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Prof. Gerald M. Steinberg

Director, Program on Conflict Management and Negotiation

Political Studies, Bar Ilan University

Ramat Gan , Israel

          Member, SPME Board of Directors



In reply to "Sanctions can Work", by Hilary Rose and Steven Rose, Times Higher Education Supplement, 13 May 2005


The attempt by Hilary and Steven Rose to justify a boycott of Israeli academics highlights the core fallacy of their cause â€"  the comparison between the apartheid regime in South Africa and the ongoing Arab-Israeli dispute.  This invalid analogy diminishes the suffering of the black population of South Africa by exploiting it to justify a radical pro-Palestinian and anti-Israeli bias. 

There is no question that the Middle East conflict and the violence it has generated for over a century is tragic and has taken a huge toll on Jews as well as Arabs, but this is in no way comparable to South African history.  Similarly, comparison of identity conflicts in Northern Ireland , Sri Lanka , the Balkans, Armenia/Azerbijan and many other areas with South Africa is untenable.  Those who focus exclusively on the Israeli-Palestinian conflict for this false analogy are exploiting the tragedy of apartheid to advance their prejudices.

In this process, the authors of this article have censured and selected the empirical evidence to fit their political predispositions.  The narrow map to which they refer is limited to the Israeli-Palestinian dimension of this conflict, with no mention of the involvement of Egypt , Syria , Saudi Arabia , Iraq and Iran in the numerous wars and terror attacks.  When the wider map is restored, the artificiality of their analogy and the fictitious image of Israel as "all powerful" becomes clear.  And their version of history is also carefully chosen â€" they have conveniently erased the first and most important United Nations resolution and its aftermath from the chronology.  This resolution, adopted on November 29 1947 by a two-thirds majority, called for partition of the British mandated territory into two states â€" one for the Jewish inhabitants and one for the Arabs.  The Jewish leadership agreed, but the Arabs rejected this division and launched a military assault in direct violation of the UN Charter.  Three decades and many wars later, Egypt was the first to end the state of war, but elsewhere, the conflict continues â€" crushing the principle of peaceful settlement of disputes.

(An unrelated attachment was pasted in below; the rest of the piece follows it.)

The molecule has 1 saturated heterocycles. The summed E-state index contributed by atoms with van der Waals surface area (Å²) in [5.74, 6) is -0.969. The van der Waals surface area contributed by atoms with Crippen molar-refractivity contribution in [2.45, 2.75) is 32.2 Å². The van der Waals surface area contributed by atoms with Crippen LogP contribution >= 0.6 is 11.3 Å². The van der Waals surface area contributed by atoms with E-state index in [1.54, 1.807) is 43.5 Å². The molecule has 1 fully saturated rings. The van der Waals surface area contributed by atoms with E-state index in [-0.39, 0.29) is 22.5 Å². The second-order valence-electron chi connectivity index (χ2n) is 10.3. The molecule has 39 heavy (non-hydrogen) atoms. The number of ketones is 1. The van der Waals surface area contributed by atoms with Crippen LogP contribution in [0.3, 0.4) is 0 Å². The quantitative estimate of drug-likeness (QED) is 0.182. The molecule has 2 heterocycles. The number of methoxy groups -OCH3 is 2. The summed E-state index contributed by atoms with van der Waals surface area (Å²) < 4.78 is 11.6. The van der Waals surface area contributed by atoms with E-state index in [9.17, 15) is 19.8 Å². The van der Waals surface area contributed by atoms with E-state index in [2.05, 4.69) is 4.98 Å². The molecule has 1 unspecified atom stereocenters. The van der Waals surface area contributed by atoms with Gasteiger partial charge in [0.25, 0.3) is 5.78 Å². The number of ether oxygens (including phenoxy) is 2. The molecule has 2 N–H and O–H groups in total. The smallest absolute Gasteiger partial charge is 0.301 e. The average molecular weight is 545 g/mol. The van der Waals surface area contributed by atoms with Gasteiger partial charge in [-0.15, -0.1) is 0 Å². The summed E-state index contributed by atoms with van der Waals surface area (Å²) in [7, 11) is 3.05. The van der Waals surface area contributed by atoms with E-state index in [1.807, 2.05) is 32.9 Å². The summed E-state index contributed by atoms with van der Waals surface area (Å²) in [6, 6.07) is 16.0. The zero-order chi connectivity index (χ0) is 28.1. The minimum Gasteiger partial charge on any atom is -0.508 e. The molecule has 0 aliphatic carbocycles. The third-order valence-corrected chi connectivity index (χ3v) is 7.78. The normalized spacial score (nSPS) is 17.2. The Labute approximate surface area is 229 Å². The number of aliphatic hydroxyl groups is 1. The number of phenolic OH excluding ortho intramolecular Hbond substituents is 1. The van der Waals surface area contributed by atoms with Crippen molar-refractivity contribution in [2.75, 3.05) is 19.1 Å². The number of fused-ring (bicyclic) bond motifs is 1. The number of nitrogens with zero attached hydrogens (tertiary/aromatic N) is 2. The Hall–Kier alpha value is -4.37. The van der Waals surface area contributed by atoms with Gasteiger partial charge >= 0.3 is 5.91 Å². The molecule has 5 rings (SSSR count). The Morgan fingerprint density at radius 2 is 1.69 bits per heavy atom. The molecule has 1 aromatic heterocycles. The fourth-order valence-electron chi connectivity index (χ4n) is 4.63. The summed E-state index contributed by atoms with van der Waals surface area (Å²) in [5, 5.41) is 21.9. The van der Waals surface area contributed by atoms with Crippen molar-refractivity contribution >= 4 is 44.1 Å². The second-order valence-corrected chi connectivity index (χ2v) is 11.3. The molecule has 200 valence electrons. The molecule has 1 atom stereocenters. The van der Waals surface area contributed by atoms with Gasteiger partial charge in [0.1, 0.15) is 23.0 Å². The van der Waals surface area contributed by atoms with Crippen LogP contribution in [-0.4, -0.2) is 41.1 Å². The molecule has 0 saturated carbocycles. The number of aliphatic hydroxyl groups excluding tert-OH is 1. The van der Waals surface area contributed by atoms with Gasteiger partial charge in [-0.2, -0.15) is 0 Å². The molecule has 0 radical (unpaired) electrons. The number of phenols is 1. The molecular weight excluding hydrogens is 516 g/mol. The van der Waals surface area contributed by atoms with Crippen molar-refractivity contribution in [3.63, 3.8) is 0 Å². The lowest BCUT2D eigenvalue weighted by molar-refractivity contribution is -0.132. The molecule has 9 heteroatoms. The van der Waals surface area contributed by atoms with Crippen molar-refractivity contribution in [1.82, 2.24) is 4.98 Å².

Such misleading and selective claims would be unacceptable in serious academic publication, and this approach â€" designed to turn Israel into a pariah state -- should also be transparent to the members of the AUT.  On the moral and ethical level, the demonization also devalues the impact of valid criticism of Israeli responses to decades of violence   And by taking the side of the more radical and violent Palestinians, those who endorse this boycott undermine the fragile process of restoring some cooperation and hope for a peace based on compromise and mutual acceptance.  This would be the most deadly consequence of replacing the universal values of academic cooperation with particularist political biases.



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